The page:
We managed to miss almost all of last night's game because we were caught in a dinner party where we were helping a couple choose songs for their wedding playlist.
(We're not sharing the contents of said playlist, lest we undo any sense of cool that we may have nurtured through a season of Friday Rock Outs. But in our defense, let us say that when Mrs. Tao decides that there should be Pussycat Dolls, there's gonna be Pussycat Dolls. And there's only so much that you can fight it.)
Nevertheless, we managed to tune in for all of the good stuff in the ninth. And what a wild ninth it was. Pinch hit Rodness! Scoots taking second on a fly ball! Walks! Belief in Vernon! Millar, who we still hate, walking the bases full! Randy Ruiz, teed up for the walkoff hit! Wild pitch! Scoots! Ballgame!
It's a good thing that we have the off day to recover from a single inning of offense that was more interesting than much of the month of August.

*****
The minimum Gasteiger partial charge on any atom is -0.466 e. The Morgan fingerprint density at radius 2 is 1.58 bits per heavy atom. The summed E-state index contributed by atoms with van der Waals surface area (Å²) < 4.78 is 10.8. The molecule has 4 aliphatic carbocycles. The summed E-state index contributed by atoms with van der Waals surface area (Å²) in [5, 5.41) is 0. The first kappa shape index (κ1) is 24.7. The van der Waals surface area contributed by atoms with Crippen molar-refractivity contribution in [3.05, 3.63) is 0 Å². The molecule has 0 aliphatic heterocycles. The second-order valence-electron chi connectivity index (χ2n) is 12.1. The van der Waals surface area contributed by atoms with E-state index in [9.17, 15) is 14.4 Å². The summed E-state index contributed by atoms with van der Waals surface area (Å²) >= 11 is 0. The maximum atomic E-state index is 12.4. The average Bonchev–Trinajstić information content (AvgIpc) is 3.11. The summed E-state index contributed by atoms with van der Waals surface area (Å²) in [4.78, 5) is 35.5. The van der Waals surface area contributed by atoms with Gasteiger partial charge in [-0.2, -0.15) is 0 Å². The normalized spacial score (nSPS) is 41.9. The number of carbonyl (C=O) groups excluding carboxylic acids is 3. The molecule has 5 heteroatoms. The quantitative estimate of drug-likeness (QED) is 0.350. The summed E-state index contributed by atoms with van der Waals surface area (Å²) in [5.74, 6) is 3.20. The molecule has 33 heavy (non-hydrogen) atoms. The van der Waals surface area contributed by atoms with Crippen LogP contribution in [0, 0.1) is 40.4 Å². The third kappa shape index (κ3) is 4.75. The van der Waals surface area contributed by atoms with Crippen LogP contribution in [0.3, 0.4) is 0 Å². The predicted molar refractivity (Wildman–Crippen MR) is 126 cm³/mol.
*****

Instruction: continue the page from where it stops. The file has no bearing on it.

Some other random thoughts on the bottom of the ninth
A win is a win, so you probably shouldn't be upset that it wasn't choreographed to your heart's particular delights. But having said that, we would have enjoyed seeing a walkoff walk, if only so that there could be shrimp for the masses.
We also would have loved to see Ruiz get a hit and be the hero, but we'll have to content ourselves with the notion that J.P. Howell, even with two strikes, wanted to keep his pitch as far out of the Bronx Basher's wheelhouse as possible.
No love for Millar
We're not sure how we would have felt about "You're such a disease, Kevin" Millar getting the walkoff hit last night. Sure, we want the win, but we don't want to have any kind feelings towards Millar ever again.
One night this week, we fired up our MLB 2K8 and set it up so that we could heave pitches at head of "Kyle Morgan" (Millar's alias in the game because of his scabby activity.) It was cathartic.
Walkoff joy is fleeting
Was it just us, or did the enthusiasm over last night's walkoff win vanish before the cameras were turned away? By the time that the Jays reached the dugout, the faces were nearly as stoic as what you would have expected on the losing team.